Deadheading is where you remove all the dead or spent flower heads from your plant and it’s advised that you regularly do this to encourage plant regrowth and to keep your garden looking at its best. This is a simple gardening task but it’s a particularly important one.
How to deadhead your plants
There are several different ways in which you can deadhead your plants; the first is to use your fingers and pinch the stem of the flower just above the first set of healthy leaves. Another way is to use scissors and this is especially helpful when the flower has a thicker stem like a rose for example. However, you can also use other tools like a knife or secateurs. Yet when it comes to the larger stems it’s recommended that they are cut at a 45-degree angle. Another form of deadheading is to shear your plants and you would typically shear the first few inches of the plant back. When shearing, it’s important to first check for new flower buds.
The benefits of deadheading plants.
By deadheading your plants, you will be redirecting its energy back into flowering and creating a stronger growth as well as providing the opportunity for more flowers to grow along with a longer bloom. If you don’t deadhead your old bloom, it may cause your flowers and garden to look untidy and can prevent new flowering. More benefits include preventing damage to healthy leaves as well as preventing excessive self-seeding. Some types of flowers are better in their second bloom and common examples of these would be:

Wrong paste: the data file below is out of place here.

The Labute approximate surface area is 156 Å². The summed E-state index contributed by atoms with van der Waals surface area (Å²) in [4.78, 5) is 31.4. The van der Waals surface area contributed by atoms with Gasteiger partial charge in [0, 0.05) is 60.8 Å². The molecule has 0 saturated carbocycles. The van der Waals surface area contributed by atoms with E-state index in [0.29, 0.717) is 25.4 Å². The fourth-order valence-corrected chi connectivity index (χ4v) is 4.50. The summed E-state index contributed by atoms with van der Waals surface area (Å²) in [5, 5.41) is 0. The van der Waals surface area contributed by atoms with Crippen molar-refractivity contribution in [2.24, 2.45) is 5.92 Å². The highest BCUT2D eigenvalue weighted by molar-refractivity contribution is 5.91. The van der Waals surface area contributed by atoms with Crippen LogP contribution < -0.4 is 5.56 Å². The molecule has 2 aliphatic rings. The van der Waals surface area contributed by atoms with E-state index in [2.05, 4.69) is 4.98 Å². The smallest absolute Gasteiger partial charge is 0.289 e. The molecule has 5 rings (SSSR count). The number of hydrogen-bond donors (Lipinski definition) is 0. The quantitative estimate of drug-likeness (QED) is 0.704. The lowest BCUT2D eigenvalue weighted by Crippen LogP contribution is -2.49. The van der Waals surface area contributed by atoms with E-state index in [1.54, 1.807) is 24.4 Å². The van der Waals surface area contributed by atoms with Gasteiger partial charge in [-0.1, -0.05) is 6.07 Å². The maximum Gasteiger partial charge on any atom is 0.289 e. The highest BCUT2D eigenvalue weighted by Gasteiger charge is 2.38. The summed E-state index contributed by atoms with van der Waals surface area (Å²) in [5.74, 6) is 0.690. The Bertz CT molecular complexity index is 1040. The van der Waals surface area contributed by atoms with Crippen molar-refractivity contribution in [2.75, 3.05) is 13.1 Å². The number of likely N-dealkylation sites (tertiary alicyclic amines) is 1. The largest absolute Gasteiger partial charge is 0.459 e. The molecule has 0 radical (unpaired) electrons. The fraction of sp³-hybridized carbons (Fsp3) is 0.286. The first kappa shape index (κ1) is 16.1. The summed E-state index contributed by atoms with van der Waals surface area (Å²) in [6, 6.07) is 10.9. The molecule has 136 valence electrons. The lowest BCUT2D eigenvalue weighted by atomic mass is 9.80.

- Blanket Flower
- Climbing Rose
- Jacob’s Ladder
- Large-Flowered Tickseed
- Woodland Sage
- Peachleaf Bellflower
- Bleeding Heart
- Iris Immortality
Don’t want to deadhead your flowers?
If you don’t want to deadhead your plants, there are a range of flowers that are ‘self-cleaning’ which means that they will still flower when old blooms haven’t been removed. These plants can be slightly easier to maintain and will still be an asset to your garden. Examples of flowers that don’t need deadheading include:
- Lobelia x Lucia